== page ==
My life's ambition, part one
In just a few days my novel The Prophet and the Dove will get its worldwide release. It marks a career milestone… and a very personal tale.
All my life I wanted to be a published author. I think that ambition started with my dad, a lover of pulp westerns. Many a time I watched him relax at nights with a worn Louis L’Amour or Max Brand paperback in his hands. He did this as often as he watched Hollywood cattle drives on the tube or caught a cinemascope gunfight. My dad devoured these books at work, lunch, in the bathroom… just about any time he drew a moment to himself. You could see his pleasure as he drifted within those colorful Marlboro Man covers... it transcended his love of Gunsmoke and John Wayne, fueling a mammoth collection of ragged titles that would have lined our garage had dad not built cabinets to hold them.
Soon my brother got into the act. A quick, ambitious learner, he dived into reading at an early age. It wasn’t long before he tackled The Lord of the Rings, which turned him into something of an entertainer. Those noble exploits so thrilled my brother, each night he strove to tell me just what he’d read, with all the flash and spark he could muster.
He must have spun them well, for those enchanting installments charmed me as much as The Adventures of Robin Hood, Jonny Quest, and the Punt, Pass, and Kick Library (another series my brother introduced me to). The experiences also brewed something beyond my imagination, gelling with my love of Dr. Seuss, Bugs Bunny, Turok, the Bible, and many other mental treasures. I soon realized I wanted to do more than read engaging sagas... I wanted to create them. My first came in a simple Crayola picture book drawn in my mon's Spiral notepad. It told how a man dared raise a skyscraper, only to see a mad bomber take it down... and in the process, it showed just how far my mind could wander with a set of plastic figures and wood building blocks.
All this points to my biggest inspiration: mom. She read to all her kids in those early years and encouraged vigorous library explorations. Mom and dad also raised us in the church, which immersed us in the Bible. Then came the cool inducement: as elementary school introduced me to monthly Scholastic Books offerings, my mother promised to buy me a title each time I finished one. I jumped on that, starting a beloved library with many small paperbacks I still retain (after all, they read as well now as then). Mom maintained that program as long as our schools kept ties with Scholastic, which lasted until we moved to Oklahoma. By then my reading habit found its own funding.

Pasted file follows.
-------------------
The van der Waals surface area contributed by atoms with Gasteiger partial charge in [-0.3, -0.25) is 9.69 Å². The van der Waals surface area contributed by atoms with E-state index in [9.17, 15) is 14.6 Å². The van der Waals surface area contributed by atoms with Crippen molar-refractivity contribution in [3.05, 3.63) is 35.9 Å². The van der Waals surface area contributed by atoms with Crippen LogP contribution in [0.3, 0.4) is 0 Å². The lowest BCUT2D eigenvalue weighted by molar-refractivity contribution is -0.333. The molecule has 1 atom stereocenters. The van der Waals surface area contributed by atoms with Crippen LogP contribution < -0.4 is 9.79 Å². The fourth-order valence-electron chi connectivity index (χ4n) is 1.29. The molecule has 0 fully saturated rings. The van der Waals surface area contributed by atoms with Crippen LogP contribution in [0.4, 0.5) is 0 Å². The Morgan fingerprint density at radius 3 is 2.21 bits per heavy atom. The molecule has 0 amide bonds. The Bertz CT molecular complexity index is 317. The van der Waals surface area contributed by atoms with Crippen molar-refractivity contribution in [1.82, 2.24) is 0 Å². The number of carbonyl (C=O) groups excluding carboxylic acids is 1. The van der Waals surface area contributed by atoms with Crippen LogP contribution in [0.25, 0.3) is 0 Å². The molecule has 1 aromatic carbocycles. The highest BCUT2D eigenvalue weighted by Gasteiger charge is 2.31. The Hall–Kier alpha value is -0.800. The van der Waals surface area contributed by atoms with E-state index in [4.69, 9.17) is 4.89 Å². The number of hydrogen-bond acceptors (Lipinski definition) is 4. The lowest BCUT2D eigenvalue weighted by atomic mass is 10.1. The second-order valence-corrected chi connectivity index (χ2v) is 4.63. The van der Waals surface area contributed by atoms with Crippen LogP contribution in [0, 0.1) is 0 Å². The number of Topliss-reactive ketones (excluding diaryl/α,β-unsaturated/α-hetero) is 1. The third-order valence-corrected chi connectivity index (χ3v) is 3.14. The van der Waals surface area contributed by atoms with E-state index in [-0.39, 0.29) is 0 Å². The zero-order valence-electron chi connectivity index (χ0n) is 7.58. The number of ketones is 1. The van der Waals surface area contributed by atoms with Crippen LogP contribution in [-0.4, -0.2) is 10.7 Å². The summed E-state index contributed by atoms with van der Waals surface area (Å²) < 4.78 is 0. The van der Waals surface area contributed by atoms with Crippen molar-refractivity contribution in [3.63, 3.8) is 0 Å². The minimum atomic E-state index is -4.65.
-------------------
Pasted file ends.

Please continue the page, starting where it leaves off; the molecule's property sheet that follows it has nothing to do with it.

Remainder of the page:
From my own emersion into J.R.R. Tolkien, I discovered Frank Herbert’s Dune, Isaac Asimov’s Foundation and robot titles, Starship Troopers by Robert Heinlein, The Mote in God’s Eye by Larry Niven and Jerry Pournelle, and many, many other science fiction classics. These visions gripped me, fed by our nation’s conquest of sea and space, afternoon repeats of Star Trek, and late-night Twilight Zone ventures. Such twists and turns blended with the genius of Groucho Marx, the Beatles, Archie Bunker, and Jesus Christ, laying the foundation for my own fantasy series that carried me through high school to the University of Football in Norman, Oklahoma. Four novels flowed out of my manual typewriter, each more than 700 pages, along with outlined plots for several others.
In hindsight, these tomes lacked originality at almost every level but one – my desire to tell the history of a planet from its inception to its demise. I lacked nothing in ambition, you see. But one unexpected result came from this: to help maintain continuity, I developed a role-playing game of increasing complexity and interest. It adopted the moniker of my ficticious planet, becoming known worldwide as The Spawn of Fashan.
Having peeked down that rabbit hole, let's go no farther, or further. Whatever. The game deserves its own blog, which I don't have time or space for now. But Spawn played a critical role in my fiction, for as I watched players dive into the game with gusto, they rarely applied virtues I appreciated. The game should have inspired that, but did not. That drew my concerns about the messages within my texts. It spurred evaluation and re-evaluation... and in the process, I recognized just how unoriginal my tales were, and how few values they embraced. That I could not abide. I wanted readers to see Christ in my books. I prayed for it. But I didn't know how to pull it off.
That, my friends, sets the stage for The Prophet and the Dove. Its backstory remains one of my best – as you will learn in my next blog! See you then! Same bat-time, same bat-channel!